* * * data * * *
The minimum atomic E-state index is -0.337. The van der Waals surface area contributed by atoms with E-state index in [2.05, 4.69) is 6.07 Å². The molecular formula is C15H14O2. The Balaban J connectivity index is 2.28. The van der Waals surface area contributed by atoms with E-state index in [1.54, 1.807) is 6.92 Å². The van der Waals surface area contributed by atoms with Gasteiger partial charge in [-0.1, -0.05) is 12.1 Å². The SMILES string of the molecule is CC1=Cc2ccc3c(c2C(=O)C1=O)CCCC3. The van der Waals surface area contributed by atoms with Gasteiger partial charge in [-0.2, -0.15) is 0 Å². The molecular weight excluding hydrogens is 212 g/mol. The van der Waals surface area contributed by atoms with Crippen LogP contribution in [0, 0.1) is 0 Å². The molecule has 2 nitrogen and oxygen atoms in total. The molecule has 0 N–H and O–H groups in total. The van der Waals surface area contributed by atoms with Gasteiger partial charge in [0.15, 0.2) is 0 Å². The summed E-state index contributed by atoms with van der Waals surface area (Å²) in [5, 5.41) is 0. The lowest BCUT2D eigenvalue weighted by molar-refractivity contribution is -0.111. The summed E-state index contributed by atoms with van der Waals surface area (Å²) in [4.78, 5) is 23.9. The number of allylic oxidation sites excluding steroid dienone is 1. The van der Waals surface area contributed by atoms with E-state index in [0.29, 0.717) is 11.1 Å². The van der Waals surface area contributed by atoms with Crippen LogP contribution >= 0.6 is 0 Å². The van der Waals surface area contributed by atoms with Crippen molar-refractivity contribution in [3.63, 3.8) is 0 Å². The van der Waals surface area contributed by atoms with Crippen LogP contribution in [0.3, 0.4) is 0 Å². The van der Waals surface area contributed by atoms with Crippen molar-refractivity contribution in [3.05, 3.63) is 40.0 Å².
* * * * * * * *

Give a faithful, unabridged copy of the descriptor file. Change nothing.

The minimum atomic E-state index is -0.337. The van der Waals surface area contributed by atoms with E-state index in [2.05, 4.69) is 6.07 Å². The molecular formula is C15H14O2. The Balaban J connectivity index is 2.28. The van der Waals surface area contributed by atoms with E-state index in [1.54, 1.807) is 6.92 Å². The van der Waals surface area contributed by atoms with Gasteiger partial charge in [-0.1, -0.05) is 12.1 Å². The SMILES string of the molecule is CC1=Cc2ccc3c(c2C(=O)C1=O)CCCC3. The van der Waals surface area contributed by atoms with Gasteiger partial charge in [-0.2, -0.15) is 0 Å². The molecular weight excluding hydrogens is 212 g/mol. The van der Waals surface area contributed by atoms with Crippen LogP contribution in [0, 0.1) is 0 Å². The molecule has 2 nitrogen and oxygen atoms in total. The molecule has 0 N–H and O–H groups in total. The van der Waals surface area contributed by atoms with Gasteiger partial charge in [0.15, 0.2) is 0 Å². The summed E-state index contributed by atoms with van der Waals surface area (Å²) in [5, 5.41) is 0. The lowest BCUT2D eigenvalue weighted by molar-refractivity contribution is -0.111. The summed E-state index contributed by atoms with van der Waals surface area (Å²) in [4.78, 5) is 23.9. The number of allylic oxidation sites excluding steroid dienone is 1. The van der Waals surface area contributed by atoms with E-state index in [0.29, 0.717) is 11.1 Å². The van der Waals surface area contributed by atoms with Crippen LogP contribution >= 0.6 is 0 Å². The van der Waals surface area contributed by atoms with Crippen molar-refractivity contribution in [3.63, 3.8) is 0 Å². The van der Waals surface area contributed by atoms with Crippen LogP contribution in [0.3, 0.4) is 0 Å². The van der Waals surface area contributed by atoms with Crippen molar-refractivity contribution in [3.05, 3.63) is 40.0 Å².